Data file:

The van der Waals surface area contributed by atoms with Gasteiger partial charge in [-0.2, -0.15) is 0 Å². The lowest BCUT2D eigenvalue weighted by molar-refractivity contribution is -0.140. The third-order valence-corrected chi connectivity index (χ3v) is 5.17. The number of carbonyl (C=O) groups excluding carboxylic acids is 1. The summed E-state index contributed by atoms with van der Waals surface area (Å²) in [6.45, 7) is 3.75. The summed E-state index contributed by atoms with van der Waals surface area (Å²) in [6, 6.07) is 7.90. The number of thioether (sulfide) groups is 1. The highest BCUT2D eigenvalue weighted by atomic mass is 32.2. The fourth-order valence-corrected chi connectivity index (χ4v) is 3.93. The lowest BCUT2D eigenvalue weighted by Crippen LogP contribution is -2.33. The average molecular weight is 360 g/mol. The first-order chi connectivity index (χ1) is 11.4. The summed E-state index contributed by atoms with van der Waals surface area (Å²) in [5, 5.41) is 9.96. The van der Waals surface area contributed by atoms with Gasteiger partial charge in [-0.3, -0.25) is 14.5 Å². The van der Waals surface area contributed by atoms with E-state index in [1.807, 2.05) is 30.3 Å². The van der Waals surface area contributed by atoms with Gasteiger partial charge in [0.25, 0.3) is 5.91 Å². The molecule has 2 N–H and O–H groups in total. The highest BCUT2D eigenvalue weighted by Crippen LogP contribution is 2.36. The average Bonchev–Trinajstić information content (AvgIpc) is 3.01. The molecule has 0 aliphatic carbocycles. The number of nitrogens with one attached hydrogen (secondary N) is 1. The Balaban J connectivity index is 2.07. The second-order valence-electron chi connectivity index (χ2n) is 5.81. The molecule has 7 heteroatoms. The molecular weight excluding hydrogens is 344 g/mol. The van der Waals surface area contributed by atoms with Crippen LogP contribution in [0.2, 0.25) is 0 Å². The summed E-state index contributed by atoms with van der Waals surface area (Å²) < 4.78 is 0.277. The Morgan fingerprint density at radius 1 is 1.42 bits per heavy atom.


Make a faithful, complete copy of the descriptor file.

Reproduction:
The van der Waals surface area contributed by atoms with Gasteiger partial charge in [-0.2, -0.15) is 0 Å². The lowest BCUT2D eigenvalue weighted by molar-refractivity contribution is -0.140. The third-order valence-corrected chi connectivity index (χ3v) is 5.17. The number of carbonyl (C=O) groups excluding carboxylic acids is 1. The summed E-state index contributed by atoms with van der Waals surface area (Å²) in [6.45, 7) is 3.75. The summed E-state index contributed by atoms with van der Waals surface area (Å²) in [6, 6.07) is 7.90. The number of thioether (sulfide) groups is 1. The highest BCUT2D eigenvalue weighted by atomic mass is 32.2. The fourth-order valence-corrected chi connectivity index (χ4v) is 3.93. The lowest BCUT2D eigenvalue weighted by Crippen LogP contribution is -2.33. The average molecular weight is 360 g/mol. The first-order chi connectivity index (χ1) is 11.4. The summed E-state index contributed by atoms with van der Waals surface area (Å²) in [5, 5.41) is 9.96. The van der Waals surface area contributed by atoms with Gasteiger partial charge in [-0.3, -0.25) is 14.5 Å². The van der Waals surface area contributed by atoms with E-state index in [1.807, 2.05) is 30.3 Å². The van der Waals surface area contributed by atoms with Gasteiger partial charge in [0.25, 0.3) is 5.91 Å². The molecule has 2 N–H and O–H groups in total. The highest BCUT2D eigenvalue weighted by Crippen LogP contribution is 2.36. The average Bonchev–Trinajstić information content (AvgIpc) is 3.01. The molecule has 0 aliphatic carbocycles. The number of nitrogens with one attached hydrogen (secondary N) is 1. The Balaban J connectivity index is 2.07. The second-order valence-electron chi connectivity index (χ2n) is 5.81. The molecule has 7 heteroatoms. The molecular weight excluding hydrogens is 344 g/mol. The van der Waals surface area contributed by atoms with Crippen LogP contribution in [0.2, 0.25) is 0 Å². The summed E-state index contributed by atoms with van der Waals surface area (Å²) < 4.78 is 0.277. The Morgan fingerprint density at radius 1 is 1.42 bits per heavy atom.